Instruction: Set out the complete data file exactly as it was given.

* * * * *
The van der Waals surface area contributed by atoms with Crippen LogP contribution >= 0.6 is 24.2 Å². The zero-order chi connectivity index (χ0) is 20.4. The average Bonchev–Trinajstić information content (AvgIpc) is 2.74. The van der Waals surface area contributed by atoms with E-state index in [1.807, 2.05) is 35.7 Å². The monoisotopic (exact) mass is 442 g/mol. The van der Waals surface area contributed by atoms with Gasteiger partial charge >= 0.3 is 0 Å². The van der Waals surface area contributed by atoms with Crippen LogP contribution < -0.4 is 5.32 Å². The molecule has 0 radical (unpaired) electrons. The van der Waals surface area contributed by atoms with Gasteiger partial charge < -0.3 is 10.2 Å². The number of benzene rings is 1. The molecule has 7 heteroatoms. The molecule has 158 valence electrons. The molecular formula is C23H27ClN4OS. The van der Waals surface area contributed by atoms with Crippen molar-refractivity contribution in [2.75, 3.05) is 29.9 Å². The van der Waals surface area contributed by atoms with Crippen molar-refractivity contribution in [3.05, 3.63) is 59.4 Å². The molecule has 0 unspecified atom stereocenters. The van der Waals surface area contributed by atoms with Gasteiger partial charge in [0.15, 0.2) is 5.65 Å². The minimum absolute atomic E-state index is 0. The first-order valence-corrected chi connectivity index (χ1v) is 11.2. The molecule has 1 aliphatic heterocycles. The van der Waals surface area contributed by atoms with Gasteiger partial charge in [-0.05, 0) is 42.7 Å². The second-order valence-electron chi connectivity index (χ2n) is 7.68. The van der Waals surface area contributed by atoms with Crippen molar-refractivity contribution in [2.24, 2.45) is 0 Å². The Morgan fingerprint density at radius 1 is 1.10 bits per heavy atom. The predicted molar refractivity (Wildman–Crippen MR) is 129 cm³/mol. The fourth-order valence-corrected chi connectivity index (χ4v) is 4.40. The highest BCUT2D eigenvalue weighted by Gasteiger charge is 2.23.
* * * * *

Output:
The van der Waals surface area contributed by atoms with Crippen LogP contribution >= 0.6 is 24.2 Å². The zero-order chi connectivity index (χ0) is 20.4. The average Bonchev–Trinajstić information content (AvgIpc) is 2.74. The van der Waals surface area contributed by atoms with E-state index in [1.807, 2.05) is 35.7 Å². The monoisotopic (exact) mass is 442 g/mol. The van der Waals surface area contributed by atoms with Gasteiger partial charge >= 0.3 is 0 Å². The van der Waals surface area contributed by atoms with Crippen LogP contribution < -0.4 is 5.32 Å². The molecule has 0 radical (unpaired) electrons. The van der Waals surface area contributed by atoms with Gasteiger partial charge < -0.3 is 10.2 Å². The number of benzene rings is 1. The molecule has 7 heteroatoms. The molecule has 158 valence electrons. The molecular formula is C23H27ClN4OS. The van der Waals surface area contributed by atoms with Crippen molar-refractivity contribution in [2.75, 3.05) is 29.9 Å². The van der Waals surface area contributed by atoms with Crippen molar-refractivity contribution in [3.05, 3.63) is 59.4 Å². The molecule has 0 unspecified atom stereocenters. The van der Waals surface area contributed by atoms with Gasteiger partial charge in [0.15, 0.2) is 5.65 Å². The minimum absolute atomic E-state index is 0. The first-order valence-corrected chi connectivity index (χ1v) is 11.2. The molecule has 1 aliphatic heterocycles. The van der Waals surface area contributed by atoms with Gasteiger partial charge in [-0.05, 0) is 42.7 Å². The second-order valence-electron chi connectivity index (χ2n) is 7.68. The van der Waals surface area contributed by atoms with Crippen molar-refractivity contribution in [2.24, 2.45) is 0 Å². The Morgan fingerprint density at radius 1 is 1.10 bits per heavy atom. The predicted molar refractivity (Wildman–Crippen MR) is 129 cm³/mol. The fourth-order valence-corrected chi connectivity index (χ4v) is 4.40. The highest BCUT2D eigenvalue weighted by Gasteiger charge is 2.23.